“The internet is the greatest technical and social changing mechanism since the Gutenberg press.” I heard that somewhere, and then again, and so many times I’m not sure as to the origin. It has become a truism. It is on this foundation that data science became possible. The math and the approaches to neural network programming date back to the 1950s. However, only recently has computer processing power and the access to data (largely via the internet) made it possible. Machine learning is unlike the programming I did as a kid on the Apple IIe and the programming I did for years on the job. That type of programming required me to take business or game logic and code it into a set of rules. Machine Learning is fundamentally different. You code the inputs and features, define the desired type of output and let the network models decide how to arrive at the output. This is an oversimplification – however, the purpose is to show the foundational difference between machine learning programming and previous programming styles. It is a style that deserves all the hype it is getting. Data Science, Machine Learning, Deep Learning, AI…whatever title you prefer…is simply fantastic.
Not to be repetitive, there are countless blogs and articles about this. Myriads of resources that will all say what a wonderful thing Data Science is and how if you are not using it now, then you are missing out. Data Science…Yah! Waiting to hear that this is hoopla? Well, it’s not. What would be great though is for one of these articles to speak to the problems of Data Science in the real world and how those problems can be overcome. This is where I like to weed out my audience. Especially friends who may be reading this and wondering what it is all about. If you work at an organization that is struggling to find a place for data science, I’m about to give you some real-world tips to help you along. The best thing you’ll see with these tips is that they are little to no cost.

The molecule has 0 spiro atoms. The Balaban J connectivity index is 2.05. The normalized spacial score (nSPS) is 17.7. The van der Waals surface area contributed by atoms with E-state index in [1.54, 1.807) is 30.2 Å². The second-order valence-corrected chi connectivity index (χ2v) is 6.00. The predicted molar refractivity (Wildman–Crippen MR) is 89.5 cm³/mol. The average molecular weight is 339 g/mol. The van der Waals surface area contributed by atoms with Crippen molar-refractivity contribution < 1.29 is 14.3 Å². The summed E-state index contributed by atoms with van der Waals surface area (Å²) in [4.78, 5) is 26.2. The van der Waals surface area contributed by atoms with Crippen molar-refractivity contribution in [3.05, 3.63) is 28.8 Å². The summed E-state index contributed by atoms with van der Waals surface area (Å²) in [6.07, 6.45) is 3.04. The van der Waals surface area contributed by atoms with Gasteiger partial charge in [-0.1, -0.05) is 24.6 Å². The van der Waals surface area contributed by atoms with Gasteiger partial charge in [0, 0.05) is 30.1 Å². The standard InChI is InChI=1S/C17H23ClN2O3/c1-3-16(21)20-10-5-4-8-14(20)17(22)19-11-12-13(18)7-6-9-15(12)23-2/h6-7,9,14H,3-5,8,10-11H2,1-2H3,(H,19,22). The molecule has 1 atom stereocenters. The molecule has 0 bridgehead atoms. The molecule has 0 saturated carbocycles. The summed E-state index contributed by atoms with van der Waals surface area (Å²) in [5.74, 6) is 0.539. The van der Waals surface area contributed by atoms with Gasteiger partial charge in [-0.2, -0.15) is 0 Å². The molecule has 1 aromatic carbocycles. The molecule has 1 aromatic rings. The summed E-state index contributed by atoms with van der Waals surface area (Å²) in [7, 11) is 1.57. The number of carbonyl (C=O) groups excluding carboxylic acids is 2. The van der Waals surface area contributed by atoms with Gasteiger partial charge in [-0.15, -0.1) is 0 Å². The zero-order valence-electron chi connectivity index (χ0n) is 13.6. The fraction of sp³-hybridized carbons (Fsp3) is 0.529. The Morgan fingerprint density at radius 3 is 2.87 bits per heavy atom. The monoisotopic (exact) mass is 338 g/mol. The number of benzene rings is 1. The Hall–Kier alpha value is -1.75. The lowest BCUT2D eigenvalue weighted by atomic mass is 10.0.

Tip #1: Don’t think you don’t need Data Science.
“We don’t have a big data problem. We don’t have a need for Data Science.” This is near verbatim what I heard multiple times at mid-size companies. The problem with this thinking is that it assumes only companies like Google, Amazon and Netflix have a reason to use data science. It also assumes that these behemoths are the only ones who can use it. That’s not only an injustice to the craft itself, it slows down the progress and proliferation of the technology. You are only limited by the imagination of the management and directors. That is the biggest limitation of Machine Learning right now: a lack of imagination. If you can’t think of a use scenario for Data Science within your organization then it’s time to move on to Tip #2.
Tip # 2: Grow your own data scientist.
Learning to become a good data scientist takes years, so have patience. It is likely you have someone within your organization today who would love for the opportunity to learn this fascinating science. Identify that person, give then the time and resources to learn and listen to them when they have ideas around employing data science. If you don’t think it is worthwhile to give someone time on the job to be creative and learn, I invite you to read the Post-It story. Online resources like Udacity are an inexpensive ($200 a month) way to get a solid data scientist. Business analysts within your organization are extremely good candidates for data science, especially if they have programming experience. Reach out to local data science companies and resources for mentoring and guidance. They may not do this type of work explicitly, but most of them would be happy to work with you if you ask. It is an inexpensive way to build a data strategy.
Tip #3: Please Lord, do not hire a data science firm straight off to do everything for you.